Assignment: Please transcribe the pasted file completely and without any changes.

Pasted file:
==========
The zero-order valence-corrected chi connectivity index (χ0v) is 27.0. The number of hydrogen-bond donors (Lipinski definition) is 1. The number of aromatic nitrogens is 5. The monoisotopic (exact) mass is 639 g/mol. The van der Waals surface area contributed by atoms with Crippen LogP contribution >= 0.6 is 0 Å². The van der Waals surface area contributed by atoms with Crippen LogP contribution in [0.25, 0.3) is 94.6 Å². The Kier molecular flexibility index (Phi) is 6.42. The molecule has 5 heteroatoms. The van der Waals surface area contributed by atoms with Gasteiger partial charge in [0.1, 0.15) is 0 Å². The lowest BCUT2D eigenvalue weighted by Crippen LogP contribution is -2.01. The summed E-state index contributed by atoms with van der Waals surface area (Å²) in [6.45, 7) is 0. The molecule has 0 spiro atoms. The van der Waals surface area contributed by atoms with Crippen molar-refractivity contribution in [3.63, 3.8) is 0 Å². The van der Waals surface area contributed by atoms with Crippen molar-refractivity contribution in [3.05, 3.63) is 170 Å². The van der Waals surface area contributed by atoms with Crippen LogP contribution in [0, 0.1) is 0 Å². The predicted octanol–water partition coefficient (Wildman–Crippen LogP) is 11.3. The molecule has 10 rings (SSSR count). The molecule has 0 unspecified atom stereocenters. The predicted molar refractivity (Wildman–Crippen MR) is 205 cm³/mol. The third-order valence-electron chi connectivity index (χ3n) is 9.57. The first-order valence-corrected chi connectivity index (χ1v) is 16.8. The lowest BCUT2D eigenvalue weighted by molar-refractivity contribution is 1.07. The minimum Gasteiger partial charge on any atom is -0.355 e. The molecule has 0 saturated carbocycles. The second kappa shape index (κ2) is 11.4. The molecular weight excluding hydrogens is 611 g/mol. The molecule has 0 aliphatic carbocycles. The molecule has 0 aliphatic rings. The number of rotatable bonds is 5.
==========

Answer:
The zero-order valence-corrected chi connectivity index (χ0v) is 27.0. The number of hydrogen-bond donors (Lipinski definition) is 1. The number of aromatic nitrogens is 5. The monoisotopic (exact) mass is 639 g/mol. The van der Waals surface area contributed by atoms with Crippen LogP contribution >= 0.6 is 0 Å². The van der Waals surface area contributed by atoms with Crippen LogP contribution in [0.25, 0.3) is 94.6 Å². The Kier molecular flexibility index (Phi) is 6.42. The molecule has 5 heteroatoms. The van der Waals surface area contributed by atoms with Gasteiger partial charge in [0.1, 0.15) is 0 Å². The lowest BCUT2D eigenvalue weighted by Crippen LogP contribution is -2.01. The summed E-state index contributed by atoms with van der Waals surface area (Å²) in [6.45, 7) is 0. The molecule has 0 spiro atoms. The van der Waals surface area contributed by atoms with Crippen molar-refractivity contribution in [3.63, 3.8) is 0 Å². The van der Waals surface area contributed by atoms with Crippen molar-refractivity contribution in [3.05, 3.63) is 170 Å². The van der Waals surface area contributed by atoms with Crippen LogP contribution in [0, 0.1) is 0 Å². The predicted octanol–water partition coefficient (Wildman–Crippen LogP) is 11.3. The molecule has 10 rings (SSSR count). The molecule has 0 unspecified atom stereocenters. The predicted molar refractivity (Wildman–Crippen MR) is 205 cm³/mol. The third-order valence-electron chi connectivity index (χ3n) is 9.57. The first-order valence-corrected chi connectivity index (χ1v) is 16.8. The lowest BCUT2D eigenvalue weighted by molar-refractivity contribution is 1.07. The minimum Gasteiger partial charge on any atom is -0.355 e. The molecule has 0 saturated carbocycles. The second kappa shape index (κ2) is 11.4. The molecular weight excluding hydrogens is 611 g/mol. The molecule has 0 aliphatic carbocycles. The molecule has 0 aliphatic rings. The number of rotatable bonds is 5.